THE RHETORIC

OF ARISTOTLE

 

Aristotle was a student of Plato in the golden Age of the Greek civilization.

They both lived four centuries before Christ.

 

Aristotle became a lecturer at Plato’s Academy. The Rhetoric is actually Aristotle’s reworked lecture notes for his public speaking course at the Academy. It is actually a series of notes on the study of audience psychology.

 

Athenian Greece was an exciting place and time to live.

 

CD-ROM ANCIENT GREECE

 

Among the arts and mercantile trade, Greece had travelling teachers called Sophists. (Pronounced sof-ists). They learned sophistry-subtly fallacious (pronounced fah-lay-cious) reasoning or argument. Fallacious means a false idea.

 

These teachers trained aspiring lawyers and politicians how to debate in the courts and councils of the time. There was no theoretical basis for what they taught, and many criticized their methods. Both Aristotle, and his mentor Plato, disagreed over the nature of public speaking.

 

 

Plato also scoffed at the Sophists oratorical tricks and crowd-pleasing devises. Aristotle also scoffed at the Sophists, and deplored the demagoguery (pronounced dem-ma-gog-ery) of speakers’ using their skill to move an audience while showing casual indifference to the truth. The word demagoguery means a politician who appeals to emotion and prejudice.

 

They both believed that success requires both wisdom and experience.

 

What Aristotle did was that he raised rhetoric to a science by systematically exploring the effects of the speaker, the speech and the audience. What we teach as rhetoric today is really the recasting of audience analysis provided by Aristotle 2300 years ago.

 

RHETORIC: MAKING PERSUASTION POSSIBLE:

 

Aristotle classified speech making into three categories. The categories themselves reveal just hoe much he was involved with affairs of the state.

1.     Forensic or courtroom speaking, which addresses judges who are trying to decide the facts of a person’s guilt or innocence.

 

VIDEO ‘THE JURY”

 

2.     Deliberative or political public speaking-which attempts to influence legislators or voters who decide public policy

 

VIDEO “JFK”

3.     Epideictic or ceremonial speaking-which attempts the seek praise or blame on another for the benefit of all spectators.

 

VIDEO “ K-19 THE WIDOWMAKER”

 

Aristotle started his courses with the teachings of Socrates, which is a question-answer style of public speaking.

 

Aristotle classified rhetoric as a branch of dialectic.

 

Dialectic is a search for the truth. Dialectic is one-on-one discussion. Dialectic answers general philosophic truths. Dialectic deals with certainty.

Rhetoric tries to demonstrate a truth that has already been found. Rhetoric is one person addressing many. Rhetoric addresses specific, practical truths. Rhetoric deals with probability.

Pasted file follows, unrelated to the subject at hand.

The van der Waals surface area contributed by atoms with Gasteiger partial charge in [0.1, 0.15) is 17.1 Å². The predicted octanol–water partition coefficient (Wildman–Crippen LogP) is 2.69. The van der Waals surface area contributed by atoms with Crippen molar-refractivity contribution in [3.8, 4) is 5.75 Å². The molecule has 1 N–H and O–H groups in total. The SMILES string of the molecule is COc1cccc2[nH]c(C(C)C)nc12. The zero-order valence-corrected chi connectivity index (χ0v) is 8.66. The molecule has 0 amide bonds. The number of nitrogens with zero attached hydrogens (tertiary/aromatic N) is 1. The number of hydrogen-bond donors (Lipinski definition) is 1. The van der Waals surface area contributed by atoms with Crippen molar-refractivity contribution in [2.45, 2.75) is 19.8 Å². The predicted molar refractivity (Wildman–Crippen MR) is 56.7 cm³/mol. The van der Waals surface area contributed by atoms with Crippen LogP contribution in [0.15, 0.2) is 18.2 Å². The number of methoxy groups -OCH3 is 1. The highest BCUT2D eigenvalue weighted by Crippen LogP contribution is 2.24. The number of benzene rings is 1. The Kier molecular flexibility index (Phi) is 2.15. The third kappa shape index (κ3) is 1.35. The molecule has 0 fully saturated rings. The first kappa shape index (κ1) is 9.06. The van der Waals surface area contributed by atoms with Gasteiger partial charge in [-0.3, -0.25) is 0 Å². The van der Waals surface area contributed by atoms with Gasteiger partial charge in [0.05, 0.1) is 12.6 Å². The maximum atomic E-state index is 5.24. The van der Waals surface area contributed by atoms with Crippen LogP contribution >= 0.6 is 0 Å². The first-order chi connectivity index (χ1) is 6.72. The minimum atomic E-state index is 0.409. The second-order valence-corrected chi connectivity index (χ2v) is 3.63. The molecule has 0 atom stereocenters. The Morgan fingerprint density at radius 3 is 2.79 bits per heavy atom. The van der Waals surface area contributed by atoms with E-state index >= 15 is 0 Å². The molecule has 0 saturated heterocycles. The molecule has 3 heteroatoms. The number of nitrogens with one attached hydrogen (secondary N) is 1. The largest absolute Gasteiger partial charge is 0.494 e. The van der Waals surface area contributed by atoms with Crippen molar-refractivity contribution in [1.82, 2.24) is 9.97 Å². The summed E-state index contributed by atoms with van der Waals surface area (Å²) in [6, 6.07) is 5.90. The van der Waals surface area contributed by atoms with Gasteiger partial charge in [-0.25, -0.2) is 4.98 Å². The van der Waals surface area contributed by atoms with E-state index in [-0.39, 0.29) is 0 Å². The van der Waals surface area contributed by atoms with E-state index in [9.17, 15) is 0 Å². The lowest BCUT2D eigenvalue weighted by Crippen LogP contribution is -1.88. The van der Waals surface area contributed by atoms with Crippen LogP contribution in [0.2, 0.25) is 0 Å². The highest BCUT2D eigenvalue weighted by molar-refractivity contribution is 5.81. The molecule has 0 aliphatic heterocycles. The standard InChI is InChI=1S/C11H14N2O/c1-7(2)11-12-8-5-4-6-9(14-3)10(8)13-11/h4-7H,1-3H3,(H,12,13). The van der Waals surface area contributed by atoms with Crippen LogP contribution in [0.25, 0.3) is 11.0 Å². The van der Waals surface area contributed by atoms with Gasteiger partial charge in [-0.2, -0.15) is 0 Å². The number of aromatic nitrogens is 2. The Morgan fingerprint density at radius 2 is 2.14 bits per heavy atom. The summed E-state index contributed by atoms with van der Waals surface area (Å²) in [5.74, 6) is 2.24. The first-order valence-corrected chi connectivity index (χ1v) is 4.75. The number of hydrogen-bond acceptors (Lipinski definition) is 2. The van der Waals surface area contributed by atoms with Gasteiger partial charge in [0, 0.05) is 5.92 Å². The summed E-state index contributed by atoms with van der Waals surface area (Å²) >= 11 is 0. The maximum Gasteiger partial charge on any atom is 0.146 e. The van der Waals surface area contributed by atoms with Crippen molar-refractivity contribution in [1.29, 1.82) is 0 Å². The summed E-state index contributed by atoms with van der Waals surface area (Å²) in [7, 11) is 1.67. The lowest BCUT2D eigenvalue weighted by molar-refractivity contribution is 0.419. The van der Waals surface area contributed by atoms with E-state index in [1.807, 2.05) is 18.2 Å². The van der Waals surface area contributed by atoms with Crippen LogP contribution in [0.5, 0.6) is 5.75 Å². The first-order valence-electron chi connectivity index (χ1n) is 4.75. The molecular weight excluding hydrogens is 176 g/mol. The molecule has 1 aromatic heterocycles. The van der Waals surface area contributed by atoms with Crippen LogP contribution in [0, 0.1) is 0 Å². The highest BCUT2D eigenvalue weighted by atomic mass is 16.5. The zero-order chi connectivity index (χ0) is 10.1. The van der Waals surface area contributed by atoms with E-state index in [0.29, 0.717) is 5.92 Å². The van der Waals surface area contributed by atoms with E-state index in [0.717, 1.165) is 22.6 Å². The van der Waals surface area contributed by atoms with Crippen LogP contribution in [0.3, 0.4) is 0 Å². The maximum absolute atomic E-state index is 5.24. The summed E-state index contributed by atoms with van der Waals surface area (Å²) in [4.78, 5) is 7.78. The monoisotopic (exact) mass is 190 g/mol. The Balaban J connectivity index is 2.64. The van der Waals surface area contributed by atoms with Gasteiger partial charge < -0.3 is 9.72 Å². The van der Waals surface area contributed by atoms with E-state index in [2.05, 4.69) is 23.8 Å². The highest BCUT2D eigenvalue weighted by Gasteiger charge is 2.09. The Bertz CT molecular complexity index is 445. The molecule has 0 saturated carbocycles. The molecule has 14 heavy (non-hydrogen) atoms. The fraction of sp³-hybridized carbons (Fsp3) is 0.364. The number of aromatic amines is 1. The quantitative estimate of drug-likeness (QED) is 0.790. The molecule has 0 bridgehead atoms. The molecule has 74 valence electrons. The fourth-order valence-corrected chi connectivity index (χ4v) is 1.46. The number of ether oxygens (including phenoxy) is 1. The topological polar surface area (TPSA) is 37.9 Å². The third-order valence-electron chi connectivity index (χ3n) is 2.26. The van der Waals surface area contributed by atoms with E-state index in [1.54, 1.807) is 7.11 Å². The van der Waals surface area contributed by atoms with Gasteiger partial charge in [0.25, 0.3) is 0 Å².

DEFINITION OF RHETORIC: Rhetoric is the art of discovering ways to make truth seem more probable to an audience that isn’t completely convinced.

 

TEXT: ALEXANDRE THE GREAT

 

RHETORICAL PROOF:

 

According to Aristotle, the science of persuasion is based on three kinds of proof. ( A proof is evidence of a truth or fact).

 

  1. Logos or logical proof comes from the lines of an argument
  2. Ethos or ethical proof comes from the way the speaker’s character is revealed in a speech
  3. Pathos or emotional and passionate proof is the feeling the speech draws from the audience

 

The most modern day speech to effectively draw all three proofs together was the speech made by Martin Luther King in 1963.

 

VOICE-OVER: VIDEO “I Have a Dream”

 

At the end of August 1963, a quarter of a million people assembled at the Lincoln Memorial in a united march on Washington.

 

The rally capped a long and hot summer of sit-ins protesting racial discrimination.

 

VIDEO: MISSISSIPPI BURNING

 

Two months before the march. President John F. Kennedy submitted a Civil Rights Bill to Congress that would begin to rectify the racial injustices, but its passage was in serious doubt.

 

The organizers of the rally hopped the march would put pressure on Congress to outlaw segregation in the South. They also wanted to raise a national consciousness about the economic impoverishment of blacks in the United States.

 

Martin Luther king shared the platform with a dozen other civil rights leaders. Each was limited to a five-minute presentation.

 

Martin Luther King was already set apart from the other speakers through his actions and involvement with the successful Montgomery, Alabama bus boycott, freedom rides, and solitary confinement in a Birmingham jail.